After landing in Bangkok, Thailand on the 19th of July and spending two nights resting before our trip really began, we were excited to be in a taxi, bags in tow on our way to Don Muang International Airport on the morning of the 21st of July to catch our flight to Siem Reap, Cambodia. However, this excitement quickly diminished after arrival at the check-in queue when Jamie discovered that his passport was nowhere to be found. Standing in the terminal, the content of both of our rucksacks scattered across the floor, we made countless phonecalls back and forth to the hotel we had been staying in – though these were hindered by the severe language barrier between us and the receptionists. Eventually, Jamie’s passport made an appearance and we asked whether it could be sent to the airport as check-in was closing in forty minutes. To this, we were informed that the passport could only be sent in a chartered limousine – meaning a lot of money – and that it was likely to take forty minutes to get to us, but we took the risk and hoped that this was a better idea than having to pay for more flights.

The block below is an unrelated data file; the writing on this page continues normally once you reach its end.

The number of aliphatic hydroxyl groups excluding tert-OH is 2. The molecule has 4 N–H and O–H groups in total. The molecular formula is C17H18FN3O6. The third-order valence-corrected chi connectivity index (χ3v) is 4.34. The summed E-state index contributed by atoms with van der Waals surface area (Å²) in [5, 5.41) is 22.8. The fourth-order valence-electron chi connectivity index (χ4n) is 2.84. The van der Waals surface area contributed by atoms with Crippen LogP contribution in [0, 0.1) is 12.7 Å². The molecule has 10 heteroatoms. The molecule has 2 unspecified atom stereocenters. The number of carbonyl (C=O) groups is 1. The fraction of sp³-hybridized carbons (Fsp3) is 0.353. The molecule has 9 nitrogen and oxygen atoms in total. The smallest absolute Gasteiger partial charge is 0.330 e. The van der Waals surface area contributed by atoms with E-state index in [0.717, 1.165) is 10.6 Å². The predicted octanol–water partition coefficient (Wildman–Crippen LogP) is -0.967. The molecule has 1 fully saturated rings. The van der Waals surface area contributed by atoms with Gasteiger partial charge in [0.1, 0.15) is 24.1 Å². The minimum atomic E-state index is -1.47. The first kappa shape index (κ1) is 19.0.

Forty minutes passed and still there was no sign of the passport so we phoned the driver who could only tell us that it would be another twenty minutes before he arrived. I rushed into the terminal and pleaded with a woman at the check-in desk to keep the desk open for us but she told me she could only offer to check in both of our bags under my name as long as Jamie showed his passport when it arrived. Without a second thought, I ran out and waddled back in five minutes later with both 75litre rucksacks in hand. When I returned outside to Jamie who was trying to tell the driver that we were at Terminal 1 Stance 2, we were hit with a wave of panic… If we don’t make the plane, our bags are going to be 300 miles away without us. It was decided that I would have to go to Cambodia alone to get the bags and Jamie would have to catch up.
By the time the further twenty minutes had passed, we had made roughly thirty phonecalls to the driver stating every time that we were at Terminal 1 Stance 2. Eventually we received a call back asking why we were not at Stance 4. Instead of arguing, we ran down to Stance 4 to find that there was nobody around. No cars, no people. By this point, our tone was getting more and more frustrated but after a further ten minutes a man came sprinting out the doors behind us, passport in hand.
We always said we would never be those people you watch running through the airport to catch their flight but there we were: two passports present and £40 lighter. At least we made it in the end!